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Journal Star to feature in two different cable TV series Monday night

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From acclaimed filmmaker Nanfu Wang, the HBO Original six-part documentary series #MindOverMurder chronicles the bizarre and psychologically complex story of six individuals who were convicted for the 1985 murder of a beloved 68- year-old grandmother, Helen Wilson, in Beatrice, Nebraska. Despite five of the individuals originally confessing to the crime, the “Beatrice Six” as they became known, were exonerated by DNA evidence in 2009, a turn of events that divided the rural town and incensed the family of Helen Wilson. As the filmmakers track the case from the murder, through investigation, trial, exoneration and two civil suits, shifting perspectives cloud the truth; a stranger-than-fiction tale emerges that raises salient questions about the reliability of confessions and memory in criminal cases.


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Journal Star readers will want to keep an eye out for the Capital City's newspaper on two different cable television series Monday night.

The newspaper will be used as a prop in the AMC hit series "Better Call Saul," and also featured in the HBO documentary "Mind Over Murder," which wraps up Monday night.

As the sixth and final season of "Better Call Saul" was being filmed last summer, a member of the production team reached out to the Journal Star about using the paper as a prop for the show.

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The "Breaking Bad" universe has already detailed a few connections to the Cornhusker state.

Saul Goodman, the sleazy lawyer who helped Walter White in his transformation from mild-mannered science teacher in Albuquerque to meth kingpin in the original series, ended the original series working at a Cinnabon in an Omaha mall.

"Better Call Saul," which began airing in 2015 on AMC, has briefly shown Saul's life in hiding in Nebraska following the events of "Breaking Bad."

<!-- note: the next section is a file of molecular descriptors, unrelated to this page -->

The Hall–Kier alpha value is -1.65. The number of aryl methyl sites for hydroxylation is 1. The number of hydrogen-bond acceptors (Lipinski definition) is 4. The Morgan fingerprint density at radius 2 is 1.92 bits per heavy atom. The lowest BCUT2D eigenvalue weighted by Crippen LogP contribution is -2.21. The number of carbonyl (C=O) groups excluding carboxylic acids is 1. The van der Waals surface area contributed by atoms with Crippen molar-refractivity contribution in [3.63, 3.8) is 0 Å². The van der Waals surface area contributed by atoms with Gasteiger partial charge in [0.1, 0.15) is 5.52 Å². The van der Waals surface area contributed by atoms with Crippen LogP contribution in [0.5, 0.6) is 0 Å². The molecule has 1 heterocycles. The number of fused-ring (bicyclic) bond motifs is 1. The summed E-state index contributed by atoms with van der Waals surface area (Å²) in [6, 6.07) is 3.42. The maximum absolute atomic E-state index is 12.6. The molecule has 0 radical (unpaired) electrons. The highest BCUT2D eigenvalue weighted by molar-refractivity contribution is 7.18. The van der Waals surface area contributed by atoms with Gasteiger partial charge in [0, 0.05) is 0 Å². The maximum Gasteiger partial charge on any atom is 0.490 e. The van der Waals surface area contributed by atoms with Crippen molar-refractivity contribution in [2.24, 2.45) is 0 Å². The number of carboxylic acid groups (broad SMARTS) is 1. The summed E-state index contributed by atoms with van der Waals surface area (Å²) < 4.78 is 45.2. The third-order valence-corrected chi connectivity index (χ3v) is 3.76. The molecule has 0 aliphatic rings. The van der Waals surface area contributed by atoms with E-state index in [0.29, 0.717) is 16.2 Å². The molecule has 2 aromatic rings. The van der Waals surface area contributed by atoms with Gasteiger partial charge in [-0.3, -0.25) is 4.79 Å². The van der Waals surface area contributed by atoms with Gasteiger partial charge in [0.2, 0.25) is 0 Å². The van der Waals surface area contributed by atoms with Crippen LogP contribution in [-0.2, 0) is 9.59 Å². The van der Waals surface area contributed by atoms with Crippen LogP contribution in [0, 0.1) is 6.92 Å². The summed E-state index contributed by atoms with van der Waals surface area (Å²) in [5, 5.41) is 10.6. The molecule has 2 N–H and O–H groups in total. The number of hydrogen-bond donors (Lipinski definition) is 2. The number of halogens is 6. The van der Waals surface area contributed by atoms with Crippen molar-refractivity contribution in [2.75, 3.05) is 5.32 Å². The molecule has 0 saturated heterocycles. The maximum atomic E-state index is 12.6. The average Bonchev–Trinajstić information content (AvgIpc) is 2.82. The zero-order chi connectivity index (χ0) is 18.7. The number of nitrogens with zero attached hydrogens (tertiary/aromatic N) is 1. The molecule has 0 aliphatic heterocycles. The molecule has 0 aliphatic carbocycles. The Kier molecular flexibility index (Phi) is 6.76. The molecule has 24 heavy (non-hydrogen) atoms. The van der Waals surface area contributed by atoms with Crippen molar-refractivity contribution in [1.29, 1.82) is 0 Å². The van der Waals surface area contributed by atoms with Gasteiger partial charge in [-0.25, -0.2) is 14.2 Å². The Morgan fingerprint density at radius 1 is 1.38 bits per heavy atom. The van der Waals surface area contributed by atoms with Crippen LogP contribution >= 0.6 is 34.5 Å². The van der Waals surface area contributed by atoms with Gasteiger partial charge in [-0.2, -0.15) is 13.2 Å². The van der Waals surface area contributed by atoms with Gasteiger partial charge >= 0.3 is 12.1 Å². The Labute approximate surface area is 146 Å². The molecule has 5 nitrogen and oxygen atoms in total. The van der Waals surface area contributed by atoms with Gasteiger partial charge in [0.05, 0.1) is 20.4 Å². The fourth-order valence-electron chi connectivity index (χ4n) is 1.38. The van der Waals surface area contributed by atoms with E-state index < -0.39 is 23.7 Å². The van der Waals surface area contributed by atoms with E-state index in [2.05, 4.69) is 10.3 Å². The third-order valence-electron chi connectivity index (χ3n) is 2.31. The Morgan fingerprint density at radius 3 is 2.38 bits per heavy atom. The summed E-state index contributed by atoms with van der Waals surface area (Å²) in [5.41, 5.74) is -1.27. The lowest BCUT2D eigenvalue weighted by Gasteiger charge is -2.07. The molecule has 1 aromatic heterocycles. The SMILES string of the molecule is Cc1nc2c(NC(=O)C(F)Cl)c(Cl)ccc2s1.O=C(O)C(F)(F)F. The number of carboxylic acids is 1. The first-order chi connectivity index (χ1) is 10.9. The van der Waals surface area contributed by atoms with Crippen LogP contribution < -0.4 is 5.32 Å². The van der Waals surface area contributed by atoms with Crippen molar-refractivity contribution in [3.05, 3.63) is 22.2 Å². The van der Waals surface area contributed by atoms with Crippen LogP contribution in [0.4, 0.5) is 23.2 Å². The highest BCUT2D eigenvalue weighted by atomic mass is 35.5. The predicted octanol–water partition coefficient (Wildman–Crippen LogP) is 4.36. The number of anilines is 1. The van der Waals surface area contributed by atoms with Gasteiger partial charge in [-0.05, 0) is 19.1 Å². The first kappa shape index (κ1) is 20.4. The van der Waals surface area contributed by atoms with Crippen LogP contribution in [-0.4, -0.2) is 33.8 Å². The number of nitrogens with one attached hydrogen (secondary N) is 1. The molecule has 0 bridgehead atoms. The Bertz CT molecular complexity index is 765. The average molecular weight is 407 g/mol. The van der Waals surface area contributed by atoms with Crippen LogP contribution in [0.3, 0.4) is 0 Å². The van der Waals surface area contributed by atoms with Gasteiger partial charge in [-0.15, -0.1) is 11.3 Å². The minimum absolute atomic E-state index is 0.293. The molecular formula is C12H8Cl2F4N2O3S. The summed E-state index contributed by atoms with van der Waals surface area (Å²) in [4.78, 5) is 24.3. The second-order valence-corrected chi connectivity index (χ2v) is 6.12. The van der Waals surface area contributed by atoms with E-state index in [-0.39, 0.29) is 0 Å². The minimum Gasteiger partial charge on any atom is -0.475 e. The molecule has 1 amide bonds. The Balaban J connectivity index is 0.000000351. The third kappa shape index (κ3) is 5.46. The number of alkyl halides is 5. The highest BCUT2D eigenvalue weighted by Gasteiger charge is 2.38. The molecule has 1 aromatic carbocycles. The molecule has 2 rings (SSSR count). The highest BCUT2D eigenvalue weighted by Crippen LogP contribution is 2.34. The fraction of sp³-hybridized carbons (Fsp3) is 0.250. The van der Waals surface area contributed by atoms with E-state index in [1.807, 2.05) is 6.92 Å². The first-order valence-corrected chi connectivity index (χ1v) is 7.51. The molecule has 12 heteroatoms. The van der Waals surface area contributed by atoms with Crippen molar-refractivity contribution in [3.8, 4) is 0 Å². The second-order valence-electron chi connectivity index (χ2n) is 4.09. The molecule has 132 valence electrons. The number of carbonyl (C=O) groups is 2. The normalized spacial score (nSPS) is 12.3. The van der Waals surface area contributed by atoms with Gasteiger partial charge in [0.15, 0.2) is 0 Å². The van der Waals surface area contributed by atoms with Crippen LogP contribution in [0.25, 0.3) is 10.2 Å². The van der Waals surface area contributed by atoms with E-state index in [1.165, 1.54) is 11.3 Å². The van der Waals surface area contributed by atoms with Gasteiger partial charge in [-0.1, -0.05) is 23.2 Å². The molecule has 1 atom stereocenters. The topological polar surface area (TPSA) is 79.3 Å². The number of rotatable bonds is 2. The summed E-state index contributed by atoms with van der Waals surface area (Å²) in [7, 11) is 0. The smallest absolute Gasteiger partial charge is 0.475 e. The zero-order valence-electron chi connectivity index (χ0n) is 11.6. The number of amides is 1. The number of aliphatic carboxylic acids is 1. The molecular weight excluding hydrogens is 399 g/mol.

Meanwhile, the origin story for Kim Wexler (played by the Emmy-nominated Rhea Seehorn), one of the prequel series' main characters, begins in Red Cloud in Webster County.

A fifth-season episode showed Wexler being picked up in a 45-county vehicle at a fictionalized version of "Red Cloud Junior High School" in a flashback scene.

Monday's episode, which will air at 8 p.m., features a main character reading through the October 13, 2010, sports pages of the Journal Star.

The issue previewed the upcoming game between the fifth-ranked and 5-0 Huskers, led by quarterback Taylor Martinez, and the Texas Longhorns (3-2).

It's unclear how much of the paper will be visible in the show. A member of the production said some of the photos on the original page were changed to stock photos.

Some other Journal Star papers were also used as background props.

Also airing Monday night is "Mind Over Murder," an HBO-produced documentary series examining the wrongful conviction and exoneration of six people in a 1985 Beatrice rape and murder of Helen Wilson. The series will conclude Monday night. The episode will air at 9 p.m.

The six-part series from Nanfu Wang has shown the Journal Star's masthead and bylines of former and current reporters throughout its run, highlighting the paper's coverage of the case for more than three decades.

"Mind Over Murder" has also featured reporting from the Beatrice Daily Sun, also a Lee Enterprises-owned newspaper, as well as several local television stations.

The cold case investigation into 68-year-old Helen Wilson's murder in her downtown Beatrice apartment eventually led to the arrest and conviction of six people -- Joseph White, Thomas Winslow, Ada JoAnn Taylor, James Dean, Debra Shelden and Kathy Gonzalez.

Together, the so-called Beatrice 6 spent a combined 75 years in prison before DNA evidence showed another man -- Bruce Allen Smith, an original suspect in the case who died in an Oklahoma prison in 1992 -- committed the crime.

The six were released and cleared of wrongdoing, and in 2016, a federal jury ruled Gage County officials violated their civil rights and awarded them $28.1 million.

The county continues to make payments to the six.

"Mind Over Murder" has told the story of the mishandled case through interviews with some of the six, their attorneys, as well as law enforcement officers who investigated the murder and members of the Wilson family.

The documentary also features actors and actresses from the Beatrice Community Players, who in 2021 put on a stage production reenacting key moments from the investigation for a Beatrice audience.

Reach the writer at 402-473-7120 or

On Twitter @ChrisDunkerLJS


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Higher education/statehouse reporter

A native of Beatrice, Chris Dunker has reported on higher education, state government and other issues since joining the Journal Star in 2014.

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